I have a Swaby 5200 pump in my home, and I am hoping that someone out there might be able to suggest a replacement switch part number – or at least point me in the right direction.
- Pump model: 5200
- Serial number: E1228
- Size: 2
The switch appears to be a double-pole, single-throw type. It has markings that indicate it might be a Tyco switch, but the only markings I can see on it are K395 and 0606 – neither of which come up in Tyco’s catalog. The switch attaches to the float’s rod with a cotter pin (split pin).
Here are photos of the switch (don't judge me for the duct tape residue; I would have never used duct tape on an electrical switch like this! It was the previous owners!).
I am getting radio silence from the manufacturer of the pump, hence my desperate post here. Based on the advice I received when I bought the home, the mechanical components of this pump have many years of life left (the pump is regularly greased and maintained), and so I would really prefer to replace this switch vs. replacing the whole unit.
By the way, the existing switch appears to be "sticking" and not flipping to the on position when it should. This results in the pump not running, and the water backing up and eventually flooding the floor drain. Luckily I have water alarms and have been home to manually restart the pump... but this is not exactly sustainable.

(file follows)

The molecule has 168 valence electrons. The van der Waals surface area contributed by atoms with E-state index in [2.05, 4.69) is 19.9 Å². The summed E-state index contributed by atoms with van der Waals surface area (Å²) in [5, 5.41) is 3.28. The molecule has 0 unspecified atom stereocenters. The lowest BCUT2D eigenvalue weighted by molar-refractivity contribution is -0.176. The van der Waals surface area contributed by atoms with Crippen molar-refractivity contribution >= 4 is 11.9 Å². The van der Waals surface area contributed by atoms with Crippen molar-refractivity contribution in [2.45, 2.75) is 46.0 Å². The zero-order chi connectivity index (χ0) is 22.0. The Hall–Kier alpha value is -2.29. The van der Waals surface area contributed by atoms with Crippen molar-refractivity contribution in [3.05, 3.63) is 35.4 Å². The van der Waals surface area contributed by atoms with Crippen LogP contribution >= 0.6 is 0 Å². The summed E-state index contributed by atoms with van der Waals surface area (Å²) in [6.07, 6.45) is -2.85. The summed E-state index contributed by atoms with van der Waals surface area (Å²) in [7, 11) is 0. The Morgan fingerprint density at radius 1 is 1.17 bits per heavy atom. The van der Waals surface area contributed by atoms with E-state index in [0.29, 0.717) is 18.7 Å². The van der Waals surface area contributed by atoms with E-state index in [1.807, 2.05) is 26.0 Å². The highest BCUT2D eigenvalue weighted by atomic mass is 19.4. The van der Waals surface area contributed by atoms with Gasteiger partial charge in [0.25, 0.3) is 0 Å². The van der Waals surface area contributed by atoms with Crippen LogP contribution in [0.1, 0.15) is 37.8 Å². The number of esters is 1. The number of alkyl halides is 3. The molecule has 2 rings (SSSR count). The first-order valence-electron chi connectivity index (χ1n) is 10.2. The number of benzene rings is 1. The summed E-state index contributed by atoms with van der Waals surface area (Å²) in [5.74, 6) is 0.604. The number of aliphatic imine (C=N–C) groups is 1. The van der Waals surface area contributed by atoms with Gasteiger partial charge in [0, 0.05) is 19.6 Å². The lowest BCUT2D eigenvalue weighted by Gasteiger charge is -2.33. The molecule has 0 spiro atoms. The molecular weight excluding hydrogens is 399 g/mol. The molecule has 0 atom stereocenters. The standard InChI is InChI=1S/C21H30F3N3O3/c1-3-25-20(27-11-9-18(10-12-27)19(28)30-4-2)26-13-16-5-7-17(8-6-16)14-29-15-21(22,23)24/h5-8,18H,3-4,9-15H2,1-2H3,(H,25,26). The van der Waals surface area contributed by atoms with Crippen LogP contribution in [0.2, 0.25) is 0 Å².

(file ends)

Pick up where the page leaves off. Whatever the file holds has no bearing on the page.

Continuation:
EDIT 2018-Dec-17: I received a response from Swaby today. They are offering to sell me a replacement switch directly (it can be picked up from their Chicago office, or they can arrange to ship from their Houston facility). I will update with a formal answer once I have this resolved.
EDIT 2020-06-27: Wow, quite some time has passed. Sorry, all. I did obtain a replacement switch from Swaby BUT it was a significantly different switch. Replacement switch pictures and information are below. To install this new switch, I had to rework the electric, so it wasn't a job for the faint of heart.
Here's the kicker: after I did all this work, I was still having problems. It turns out that the float had rusted through and was no longer exerting enough upward force on the switch. We ended up replacing the whole unit with a submerged pump.